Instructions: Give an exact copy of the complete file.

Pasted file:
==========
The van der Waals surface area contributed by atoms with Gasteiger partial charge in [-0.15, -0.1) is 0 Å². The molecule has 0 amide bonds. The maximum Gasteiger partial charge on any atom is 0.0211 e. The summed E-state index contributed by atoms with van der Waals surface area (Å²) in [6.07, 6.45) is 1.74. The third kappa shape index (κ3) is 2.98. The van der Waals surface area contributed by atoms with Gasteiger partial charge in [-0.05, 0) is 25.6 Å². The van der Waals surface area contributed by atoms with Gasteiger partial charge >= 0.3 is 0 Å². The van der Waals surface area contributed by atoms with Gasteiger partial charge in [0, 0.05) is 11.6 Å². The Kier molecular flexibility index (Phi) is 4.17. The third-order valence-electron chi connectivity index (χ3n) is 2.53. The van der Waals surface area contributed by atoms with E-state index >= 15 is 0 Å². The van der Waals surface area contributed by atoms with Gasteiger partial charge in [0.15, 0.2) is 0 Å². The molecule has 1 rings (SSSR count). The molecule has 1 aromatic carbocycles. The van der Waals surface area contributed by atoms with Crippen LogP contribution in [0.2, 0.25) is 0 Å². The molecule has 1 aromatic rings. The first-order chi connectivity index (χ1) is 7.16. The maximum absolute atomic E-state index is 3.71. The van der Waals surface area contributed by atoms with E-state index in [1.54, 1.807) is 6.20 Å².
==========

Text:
The van der Waals surface area contributed by atoms with Gasteiger partial charge in [-0.15, -0.1) is 0 Å². The molecule has 0 amide bonds. The maximum Gasteiger partial charge on any atom is 0.0211 e. The summed E-state index contributed by atoms with van der Waals surface area (Å²) in [6.07, 6.45) is 1.74. The third kappa shape index (κ3) is 2.98. The van der Waals surface area contributed by atoms with Gasteiger partial charge in [-0.05, 0) is 25.6 Å². The van der Waals surface area contributed by atoms with Gasteiger partial charge >= 0.3 is 0 Å². The van der Waals surface area contributed by atoms with Gasteiger partial charge in [0, 0.05) is 11.6 Å². The Kier molecular flexibility index (Phi) is 4.17. The third-order valence-electron chi connectivity index (χ3n) is 2.53. The van der Waals surface area contributed by atoms with E-state index >= 15 is 0 Å². The van der Waals surface area contributed by atoms with Gasteiger partial charge in [0.15, 0.2) is 0 Å². The molecule has 1 rings (SSSR count). The molecule has 1 aromatic carbocycles. The van der Waals surface area contributed by atoms with Crippen LogP contribution in [0.2, 0.25) is 0 Å². The molecule has 1 aromatic rings. The first-order chi connectivity index (χ1) is 7.16. The maximum absolute atomic E-state index is 3.71. The van der Waals surface area contributed by atoms with E-state index in [1.54, 1.807) is 6.20 Å².